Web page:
They were so young; Beth hated choosing any of them. The recruitment procedure was open to a select few between the ages of eleven and thirteen. These were considered the prime ages for entry as the children were young enough to be molded, and old enough to stand the kiln. Each child was from a family with connections to the Core. Any military families were watched closely for potential recruits, but the main candidates came from directly within the Core. In particular there were five families which lent to the makeup of the organization.
The first family, the Bearmans, was the leading family of the Core. The children were raised to lead and the power of life and death in the Core was handed to them throughout the generations. It had always been this way, but they had not always been the sole leaders of the Core. That was what the Johnsons were for.
Seemingly ordinary, the Johnsons had been the kindest and most involved of the families as their children led alongside the Bearman children. They were there as a security net- making all the final decisions and advising the Bearmans. The Johnsons had been the true leaders of the Core, until most of them were killed. A few members of the family remained, but they were distant enough in the family tree that they had only been raised as soldiers and were unfit to lead.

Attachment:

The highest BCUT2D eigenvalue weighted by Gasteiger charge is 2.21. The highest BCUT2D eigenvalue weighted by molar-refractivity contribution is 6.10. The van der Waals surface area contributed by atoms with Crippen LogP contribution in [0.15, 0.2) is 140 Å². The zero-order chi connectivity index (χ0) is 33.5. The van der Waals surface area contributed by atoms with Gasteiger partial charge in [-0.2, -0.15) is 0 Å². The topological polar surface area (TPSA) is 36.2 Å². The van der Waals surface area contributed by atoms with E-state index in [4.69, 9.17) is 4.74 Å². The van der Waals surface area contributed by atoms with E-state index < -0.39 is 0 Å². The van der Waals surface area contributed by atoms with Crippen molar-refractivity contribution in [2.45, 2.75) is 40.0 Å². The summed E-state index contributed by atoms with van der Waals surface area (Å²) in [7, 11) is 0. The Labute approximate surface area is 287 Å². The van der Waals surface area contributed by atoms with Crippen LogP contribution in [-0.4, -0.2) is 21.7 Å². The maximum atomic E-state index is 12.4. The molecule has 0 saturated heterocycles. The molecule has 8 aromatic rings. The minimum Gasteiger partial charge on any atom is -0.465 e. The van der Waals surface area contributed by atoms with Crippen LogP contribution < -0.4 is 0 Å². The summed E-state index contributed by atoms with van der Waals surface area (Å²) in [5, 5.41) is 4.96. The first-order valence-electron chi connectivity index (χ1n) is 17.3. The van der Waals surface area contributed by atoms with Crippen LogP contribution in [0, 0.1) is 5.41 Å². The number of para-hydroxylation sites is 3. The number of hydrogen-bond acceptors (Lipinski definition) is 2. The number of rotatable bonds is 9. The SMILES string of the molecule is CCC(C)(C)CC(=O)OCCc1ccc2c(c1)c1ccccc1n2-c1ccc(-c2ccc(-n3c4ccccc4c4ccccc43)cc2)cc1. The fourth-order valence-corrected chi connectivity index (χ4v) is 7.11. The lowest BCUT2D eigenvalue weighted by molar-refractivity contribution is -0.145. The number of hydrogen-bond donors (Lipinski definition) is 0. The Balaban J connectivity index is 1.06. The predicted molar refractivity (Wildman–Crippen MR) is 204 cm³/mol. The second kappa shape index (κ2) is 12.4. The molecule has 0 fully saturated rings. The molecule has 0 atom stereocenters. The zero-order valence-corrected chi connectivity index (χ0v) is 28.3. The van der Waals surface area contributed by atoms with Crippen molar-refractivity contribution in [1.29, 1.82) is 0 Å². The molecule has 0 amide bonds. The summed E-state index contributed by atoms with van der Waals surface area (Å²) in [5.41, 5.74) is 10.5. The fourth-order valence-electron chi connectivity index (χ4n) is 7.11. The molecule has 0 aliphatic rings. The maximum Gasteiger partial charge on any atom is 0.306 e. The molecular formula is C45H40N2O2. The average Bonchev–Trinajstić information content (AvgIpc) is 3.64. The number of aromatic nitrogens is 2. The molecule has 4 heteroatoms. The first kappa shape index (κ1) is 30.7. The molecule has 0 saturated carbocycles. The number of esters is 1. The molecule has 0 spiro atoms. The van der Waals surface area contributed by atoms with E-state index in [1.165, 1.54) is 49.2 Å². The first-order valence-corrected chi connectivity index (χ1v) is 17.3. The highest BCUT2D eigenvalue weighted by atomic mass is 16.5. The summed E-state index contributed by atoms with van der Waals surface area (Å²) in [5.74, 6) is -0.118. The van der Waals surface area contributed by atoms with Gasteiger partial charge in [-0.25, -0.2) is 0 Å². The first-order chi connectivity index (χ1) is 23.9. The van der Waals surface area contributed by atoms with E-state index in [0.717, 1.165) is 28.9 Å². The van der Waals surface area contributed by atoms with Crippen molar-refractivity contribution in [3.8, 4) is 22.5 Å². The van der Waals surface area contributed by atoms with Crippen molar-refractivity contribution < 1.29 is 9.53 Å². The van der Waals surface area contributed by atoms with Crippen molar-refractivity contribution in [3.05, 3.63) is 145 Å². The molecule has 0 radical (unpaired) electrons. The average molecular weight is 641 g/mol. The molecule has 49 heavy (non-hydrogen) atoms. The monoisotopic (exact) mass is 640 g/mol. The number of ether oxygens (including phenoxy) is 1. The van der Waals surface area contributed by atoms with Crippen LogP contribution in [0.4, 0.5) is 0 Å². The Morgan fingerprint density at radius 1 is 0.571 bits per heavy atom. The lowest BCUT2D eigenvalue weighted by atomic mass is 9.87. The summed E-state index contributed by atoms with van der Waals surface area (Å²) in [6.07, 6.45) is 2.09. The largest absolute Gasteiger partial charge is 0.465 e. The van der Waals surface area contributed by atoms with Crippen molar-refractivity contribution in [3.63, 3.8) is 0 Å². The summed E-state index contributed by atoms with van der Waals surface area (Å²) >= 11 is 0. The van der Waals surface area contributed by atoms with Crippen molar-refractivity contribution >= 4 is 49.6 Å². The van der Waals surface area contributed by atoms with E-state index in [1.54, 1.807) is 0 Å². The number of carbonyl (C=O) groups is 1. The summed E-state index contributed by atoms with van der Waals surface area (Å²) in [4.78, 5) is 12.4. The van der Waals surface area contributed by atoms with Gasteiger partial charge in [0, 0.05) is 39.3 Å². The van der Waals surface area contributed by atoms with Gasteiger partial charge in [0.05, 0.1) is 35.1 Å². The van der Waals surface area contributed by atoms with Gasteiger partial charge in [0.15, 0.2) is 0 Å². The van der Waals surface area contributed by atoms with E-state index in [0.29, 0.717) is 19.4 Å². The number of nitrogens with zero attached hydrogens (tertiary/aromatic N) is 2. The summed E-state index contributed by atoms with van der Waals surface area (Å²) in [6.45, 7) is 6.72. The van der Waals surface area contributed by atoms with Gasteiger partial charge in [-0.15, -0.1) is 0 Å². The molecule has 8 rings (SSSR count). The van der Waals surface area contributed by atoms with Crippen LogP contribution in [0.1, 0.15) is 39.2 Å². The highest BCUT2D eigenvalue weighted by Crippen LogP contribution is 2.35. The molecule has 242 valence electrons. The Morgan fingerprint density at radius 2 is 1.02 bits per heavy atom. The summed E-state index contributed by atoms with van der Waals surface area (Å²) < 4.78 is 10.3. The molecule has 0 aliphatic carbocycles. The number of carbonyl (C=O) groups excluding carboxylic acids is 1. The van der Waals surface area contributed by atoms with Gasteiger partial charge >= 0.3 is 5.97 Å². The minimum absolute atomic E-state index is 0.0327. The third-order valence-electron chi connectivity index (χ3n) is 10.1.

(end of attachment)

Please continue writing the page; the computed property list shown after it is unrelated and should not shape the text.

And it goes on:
The other families each had their purpose which they served from age to age. The Smiths were masters of disguise and led the “back-up identity” section of the Core. The Bergins were heads of intel and were frightening with computers. The Hills were the financiers- infiltrating the government just enough that they could avoid detection and mask their hidden funds.
All of these families were now represented in a straight and stiff line in front of Beth- waiting for her condemnation or confirmation. The concept was that, through displays of their skill and knowledge, the candidates would show what qualities they possessed. Beth viewed it somewhat like being naked in front of an audience, which was partly why she hated the entire process. The tasks were simple enough, but there was a hidden element behind each requirement.